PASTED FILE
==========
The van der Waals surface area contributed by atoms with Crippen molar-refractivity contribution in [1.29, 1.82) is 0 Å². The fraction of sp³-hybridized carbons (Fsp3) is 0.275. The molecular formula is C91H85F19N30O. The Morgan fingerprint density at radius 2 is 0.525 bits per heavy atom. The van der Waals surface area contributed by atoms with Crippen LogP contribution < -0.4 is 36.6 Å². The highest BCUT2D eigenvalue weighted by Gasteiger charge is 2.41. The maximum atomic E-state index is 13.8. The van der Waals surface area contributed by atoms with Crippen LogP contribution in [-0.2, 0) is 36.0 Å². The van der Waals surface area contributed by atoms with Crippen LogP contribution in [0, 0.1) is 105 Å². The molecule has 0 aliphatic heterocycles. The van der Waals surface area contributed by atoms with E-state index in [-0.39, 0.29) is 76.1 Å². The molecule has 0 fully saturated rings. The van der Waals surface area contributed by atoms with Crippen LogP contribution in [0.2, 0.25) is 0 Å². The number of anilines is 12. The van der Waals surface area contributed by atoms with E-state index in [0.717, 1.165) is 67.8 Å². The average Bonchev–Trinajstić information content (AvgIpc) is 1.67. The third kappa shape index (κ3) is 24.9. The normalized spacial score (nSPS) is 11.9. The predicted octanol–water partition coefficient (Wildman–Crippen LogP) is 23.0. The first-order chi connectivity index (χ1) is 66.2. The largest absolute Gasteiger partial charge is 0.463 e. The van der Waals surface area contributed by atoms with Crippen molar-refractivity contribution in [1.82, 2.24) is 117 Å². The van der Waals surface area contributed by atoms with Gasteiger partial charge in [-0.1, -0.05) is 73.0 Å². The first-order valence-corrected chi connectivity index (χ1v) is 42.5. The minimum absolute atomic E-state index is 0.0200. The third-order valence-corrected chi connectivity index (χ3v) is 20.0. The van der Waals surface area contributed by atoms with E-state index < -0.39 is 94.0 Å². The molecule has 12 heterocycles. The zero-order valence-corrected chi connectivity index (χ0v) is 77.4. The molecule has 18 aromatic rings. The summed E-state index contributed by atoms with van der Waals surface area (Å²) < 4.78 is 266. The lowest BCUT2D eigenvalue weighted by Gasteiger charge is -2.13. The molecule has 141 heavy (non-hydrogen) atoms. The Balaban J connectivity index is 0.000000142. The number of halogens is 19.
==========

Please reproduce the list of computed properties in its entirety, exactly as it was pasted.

The van der Waals surface area contributed by atoms with Crippen molar-refractivity contribution in [1.29, 1.82) is 0 Å². The fraction of sp³-hybridized carbons (Fsp3) is 0.275. The molecular formula is C91H85F19N30O. The Morgan fingerprint density at radius 2 is 0.525 bits per heavy atom. The van der Waals surface area contributed by atoms with Crippen LogP contribution < -0.4 is 36.6 Å². The highest BCUT2D eigenvalue weighted by Gasteiger charge is 2.41. The maximum atomic E-state index is 13.8. The van der Waals surface area contributed by atoms with Crippen LogP contribution in [-0.2, 0) is 36.0 Å². The van der Waals surface area contributed by atoms with Crippen LogP contribution in [0, 0.1) is 105 Å². The molecule has 0 aliphatic heterocycles. The van der Waals surface area contributed by atoms with E-state index in [-0.39, 0.29) is 76.1 Å². The molecule has 0 fully saturated rings. The van der Waals surface area contributed by atoms with Crippen LogP contribution in [0.2, 0.25) is 0 Å². The number of anilines is 12. The van der Waals surface area contributed by atoms with E-state index in [0.717, 1.165) is 67.8 Å². The average Bonchev–Trinajstić information content (AvgIpc) is 1.67. The third kappa shape index (κ3) is 24.9. The normalized spacial score (nSPS) is 11.9. The predicted octanol–water partition coefficient (Wildman–Crippen LogP) is 23.0. The first-order chi connectivity index (χ1) is 66.2. The largest absolute Gasteiger partial charge is 0.463 e. The van der Waals surface area contributed by atoms with Crippen molar-refractivity contribution in [1.82, 2.24) is 117 Å². The van der Waals surface area contributed by atoms with Gasteiger partial charge in [-0.1, -0.05) is 73.0 Å². The first-order valence-corrected chi connectivity index (χ1v) is 42.5. The minimum absolute atomic E-state index is 0.0200. The third-order valence-corrected chi connectivity index (χ3v) is 20.0. The van der Waals surface area contributed by atoms with E-state index < -0.39 is 94.0 Å². The molecule has 12 heterocycles. The zero-order valence-corrected chi connectivity index (χ0v) is 77.4. The molecule has 18 aromatic rings. The summed E-state index contributed by atoms with van der Waals surface area (Å²) < 4.78 is 266. The lowest BCUT2D eigenvalue weighted by Gasteiger charge is -2.13. The molecule has 141 heavy (non-hydrogen) atoms. The Balaban J connectivity index is 0.000000142. The number of halogens is 19.